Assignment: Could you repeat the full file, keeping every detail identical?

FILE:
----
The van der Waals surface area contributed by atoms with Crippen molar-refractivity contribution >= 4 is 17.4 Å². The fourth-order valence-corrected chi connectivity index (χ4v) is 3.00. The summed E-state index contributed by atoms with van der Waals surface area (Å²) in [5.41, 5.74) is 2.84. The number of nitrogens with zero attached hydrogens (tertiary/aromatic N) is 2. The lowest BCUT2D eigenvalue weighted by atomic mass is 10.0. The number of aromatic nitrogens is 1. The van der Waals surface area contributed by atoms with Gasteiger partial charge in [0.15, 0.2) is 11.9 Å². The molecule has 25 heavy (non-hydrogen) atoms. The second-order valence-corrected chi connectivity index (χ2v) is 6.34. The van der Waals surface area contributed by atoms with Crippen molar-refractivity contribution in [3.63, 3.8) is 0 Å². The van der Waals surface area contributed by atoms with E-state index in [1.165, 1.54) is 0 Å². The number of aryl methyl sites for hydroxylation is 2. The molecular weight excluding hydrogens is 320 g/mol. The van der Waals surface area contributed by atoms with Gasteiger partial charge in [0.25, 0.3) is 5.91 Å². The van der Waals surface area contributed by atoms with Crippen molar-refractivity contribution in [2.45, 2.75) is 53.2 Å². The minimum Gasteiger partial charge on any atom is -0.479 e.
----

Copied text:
The van der Waals surface area contributed by atoms with Crippen molar-refractivity contribution >= 4 is 17.4 Å². The fourth-order valence-corrected chi connectivity index (χ4v) is 3.00. The summed E-state index contributed by atoms with van der Waals surface area (Å²) in [5.41, 5.74) is 2.84. The number of nitrogens with zero attached hydrogens (tertiary/aromatic N) is 2. The lowest BCUT2D eigenvalue weighted by atomic mass is 10.0. The number of aromatic nitrogens is 1. The van der Waals surface area contributed by atoms with Gasteiger partial charge in [0.15, 0.2) is 11.9 Å². The molecule has 25 heavy (non-hydrogen) atoms. The second-order valence-corrected chi connectivity index (χ2v) is 6.34. The van der Waals surface area contributed by atoms with Crippen molar-refractivity contribution in [3.63, 3.8) is 0 Å². The van der Waals surface area contributed by atoms with E-state index in [1.165, 1.54) is 0 Å². The number of aryl methyl sites for hydroxylation is 2. The molecular weight excluding hydrogens is 320 g/mol. The van der Waals surface area contributed by atoms with Gasteiger partial charge in [0.25, 0.3) is 5.91 Å². The van der Waals surface area contributed by atoms with Crippen molar-refractivity contribution in [2.45, 2.75) is 53.2 Å². The minimum Gasteiger partial charge on any atom is -0.479 e.